THE fences shown upon the opposite page, separating houses and lots, often prevent acquaintance with neighbors being made. The result of this non-intercourse is usually a suspicion that the neighbor is unworthy of confidence, an opinion which is never overcome except by interchange of civilities which would show each the worth of the other.

Unacquainted with his neighbors, the resident, ceasing to consider their rights, grows careless of his obligations toward others, and consequently becomes a less worthy citizen.

The illustration upon this page (Fig. 23) represents the scene very much changed. Again we have the same residences, and the same neighbors, who have become acquainted and have learned to value each other. The result of this social intercourse and evident observance of the rights of others has wrought a vast change in the appearance of the homes, which is manifest at a glance.

It is plainly apparent in the scene that a higher civilization pervades the neighborhood. The animals, that broke down the trees and devastated the sidewalks and grounds, have been withdrawn by their owners, and sent to pastures, where they belong. This of itself is evidence of decided advancement.

Examine the scene further. The fences have disappeared, save a low coping that determines the outer edge of the lot. In this alone a heavy item of expense has been removed, while with it has come the enlargement of grounds, which, studded with finely trimmed trees, and intersected with winding pathways, surround every residence with a most elegant park. That this improvement is enjoyed, is shown in the congregating of the neighbors together in the shady nook, the gambols of the children on the lawn, and the promenade of the ladies and gentlemen throughout the beautifully embellished grounds. All delight in the scene, and all are made better by it. While the resident could be coarse and selfish in his own little lot, he is now thrown upon his good behavior as he mingles with others on the beautiful grounds, and thus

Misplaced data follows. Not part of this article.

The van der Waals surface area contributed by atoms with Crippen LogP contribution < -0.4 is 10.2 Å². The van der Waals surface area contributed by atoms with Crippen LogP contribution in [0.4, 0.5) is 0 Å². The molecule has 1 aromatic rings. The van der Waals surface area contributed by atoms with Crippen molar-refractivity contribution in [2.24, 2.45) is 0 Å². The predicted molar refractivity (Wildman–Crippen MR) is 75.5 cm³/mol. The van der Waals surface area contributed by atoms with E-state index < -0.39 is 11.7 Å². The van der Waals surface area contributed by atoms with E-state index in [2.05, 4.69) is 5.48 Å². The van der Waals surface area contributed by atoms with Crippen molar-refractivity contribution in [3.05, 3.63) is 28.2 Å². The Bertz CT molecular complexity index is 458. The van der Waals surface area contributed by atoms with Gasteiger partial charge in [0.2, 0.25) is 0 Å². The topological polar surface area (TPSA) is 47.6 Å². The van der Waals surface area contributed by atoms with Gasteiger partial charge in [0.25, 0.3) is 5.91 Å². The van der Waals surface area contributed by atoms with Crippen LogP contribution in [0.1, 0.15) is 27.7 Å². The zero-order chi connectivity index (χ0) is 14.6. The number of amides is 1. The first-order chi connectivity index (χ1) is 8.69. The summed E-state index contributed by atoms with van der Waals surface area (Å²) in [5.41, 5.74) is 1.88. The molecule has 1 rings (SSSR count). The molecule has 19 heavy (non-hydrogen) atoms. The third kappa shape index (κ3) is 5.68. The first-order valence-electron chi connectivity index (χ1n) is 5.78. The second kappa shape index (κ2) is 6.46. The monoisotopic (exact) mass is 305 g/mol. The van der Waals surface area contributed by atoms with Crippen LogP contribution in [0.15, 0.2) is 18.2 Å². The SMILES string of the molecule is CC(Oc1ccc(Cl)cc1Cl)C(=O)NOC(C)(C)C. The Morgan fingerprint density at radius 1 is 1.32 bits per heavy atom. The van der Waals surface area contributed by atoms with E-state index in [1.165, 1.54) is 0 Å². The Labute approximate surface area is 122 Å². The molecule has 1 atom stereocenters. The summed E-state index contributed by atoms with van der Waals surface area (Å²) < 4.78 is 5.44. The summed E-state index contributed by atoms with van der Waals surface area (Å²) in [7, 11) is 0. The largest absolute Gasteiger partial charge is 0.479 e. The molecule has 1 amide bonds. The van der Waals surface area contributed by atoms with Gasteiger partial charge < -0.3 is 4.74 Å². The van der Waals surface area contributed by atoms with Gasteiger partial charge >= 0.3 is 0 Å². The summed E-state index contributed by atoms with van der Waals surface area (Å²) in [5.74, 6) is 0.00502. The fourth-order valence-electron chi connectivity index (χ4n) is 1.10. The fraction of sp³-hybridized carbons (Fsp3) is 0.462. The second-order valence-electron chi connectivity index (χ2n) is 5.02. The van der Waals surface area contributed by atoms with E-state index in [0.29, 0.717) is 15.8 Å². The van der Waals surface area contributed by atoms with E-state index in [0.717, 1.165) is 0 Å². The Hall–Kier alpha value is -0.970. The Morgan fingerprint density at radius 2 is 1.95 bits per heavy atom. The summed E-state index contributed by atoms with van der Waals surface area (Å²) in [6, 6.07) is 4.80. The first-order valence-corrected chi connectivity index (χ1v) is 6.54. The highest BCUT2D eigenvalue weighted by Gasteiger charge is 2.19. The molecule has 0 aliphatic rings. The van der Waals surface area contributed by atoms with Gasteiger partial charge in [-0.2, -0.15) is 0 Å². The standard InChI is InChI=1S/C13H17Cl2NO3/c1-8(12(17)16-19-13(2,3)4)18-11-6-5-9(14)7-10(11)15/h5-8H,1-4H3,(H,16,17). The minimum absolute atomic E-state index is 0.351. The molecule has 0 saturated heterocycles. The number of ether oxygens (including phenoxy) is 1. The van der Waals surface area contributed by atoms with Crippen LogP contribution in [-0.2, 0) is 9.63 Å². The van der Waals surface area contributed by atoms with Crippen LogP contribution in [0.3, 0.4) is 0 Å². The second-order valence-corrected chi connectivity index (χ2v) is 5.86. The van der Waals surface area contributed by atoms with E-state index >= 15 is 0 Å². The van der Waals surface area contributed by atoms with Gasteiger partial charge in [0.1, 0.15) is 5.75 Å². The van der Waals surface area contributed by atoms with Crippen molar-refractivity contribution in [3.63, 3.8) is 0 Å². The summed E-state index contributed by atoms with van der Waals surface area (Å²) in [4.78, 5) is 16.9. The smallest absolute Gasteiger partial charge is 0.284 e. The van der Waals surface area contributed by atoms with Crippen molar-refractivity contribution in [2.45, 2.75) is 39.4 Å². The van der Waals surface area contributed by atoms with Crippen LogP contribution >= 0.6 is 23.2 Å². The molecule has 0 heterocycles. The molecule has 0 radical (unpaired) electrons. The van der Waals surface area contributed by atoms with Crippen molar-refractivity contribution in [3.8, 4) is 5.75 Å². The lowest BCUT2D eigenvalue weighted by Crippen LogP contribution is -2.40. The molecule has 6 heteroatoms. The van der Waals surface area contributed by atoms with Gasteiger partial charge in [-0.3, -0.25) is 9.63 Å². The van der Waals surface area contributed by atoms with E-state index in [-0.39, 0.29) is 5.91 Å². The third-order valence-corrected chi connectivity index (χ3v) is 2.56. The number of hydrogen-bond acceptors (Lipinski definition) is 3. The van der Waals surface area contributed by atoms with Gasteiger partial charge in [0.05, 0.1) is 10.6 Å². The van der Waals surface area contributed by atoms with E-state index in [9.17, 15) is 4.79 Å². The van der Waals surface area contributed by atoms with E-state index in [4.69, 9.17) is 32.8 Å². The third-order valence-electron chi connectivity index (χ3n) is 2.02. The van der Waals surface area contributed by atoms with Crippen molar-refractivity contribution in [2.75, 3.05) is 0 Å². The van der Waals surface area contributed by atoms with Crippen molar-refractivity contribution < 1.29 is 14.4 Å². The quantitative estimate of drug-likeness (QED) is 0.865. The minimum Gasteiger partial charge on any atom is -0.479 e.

This illustration represents a neighborhood where the people evidently do unto others as they wish others to do unto them. They trust each other. The barriers between them are removed. No animal is allowed to do injury. Enjoying peace and beauty they evidently desire that the neighbor shall share the same. This co-operation, kindness and regard for all, give the beauty, the harmony, the peace, and the evident contentment which arc here presented.

all are improved. Even the cat and dog that quarrelled in the former scene are now acquainted with each other, and happily play together.

To maintain pleasant relations among neighbors, there are a few things which the citizen must avoid. Among these are the following: Never allow children to play upon a neighbor's grounds or premises unless they are invited and made perfectly welcome by the neighbor.

Never allow fowls or animals of any kind, which you have control over, to trespass upon the premises or rights of other people.

Never borrow of neighbors if it be possible to avoid it It is better to buy what you need than to frequently borrow. There are a few things which a neighbor should never be expected to lend. Among these are fine-edged tools, delicate machinery, and any article liable to easily get out of order. The less business relations among neighbors, the better.

Never fail to return, with thanks, any article borrowed, as soon as you have finished using it, and see that it is in as good or bet-ter condition than when you received it

Articles of provisions which may be borrowed should be very promptly returned in larger quantity, to pay interest, and better in quality if possible. In no way can a neighbor lose character more effectually in business dealing than by the petty mean -ness of borrowing and failing to pay, or by paying with a poorer quality and in less amount

Avoid speaking evil of your neighbor. As a rule it is only safe to compliment and praise the absent one. If any misunderstanding- arises between yourself and a neighbor, endeavor to effect a reconciliation by a full explanation. When the matter is fully understood you will very likely be better friends ever afterwards. Never fail, if the grounds run together, to keep your premises in as good order as your neighbor's. Should you own the house and grounds, and others occupy the same, you will do well to arrange to keep the exterior of the premises in order at your own expense, as tenants have not the same interest The improvements of grounds among neighbors thus will always be kept up; you will be compensated by securing the best class of tenants, and the neighborhood will be greatly improved.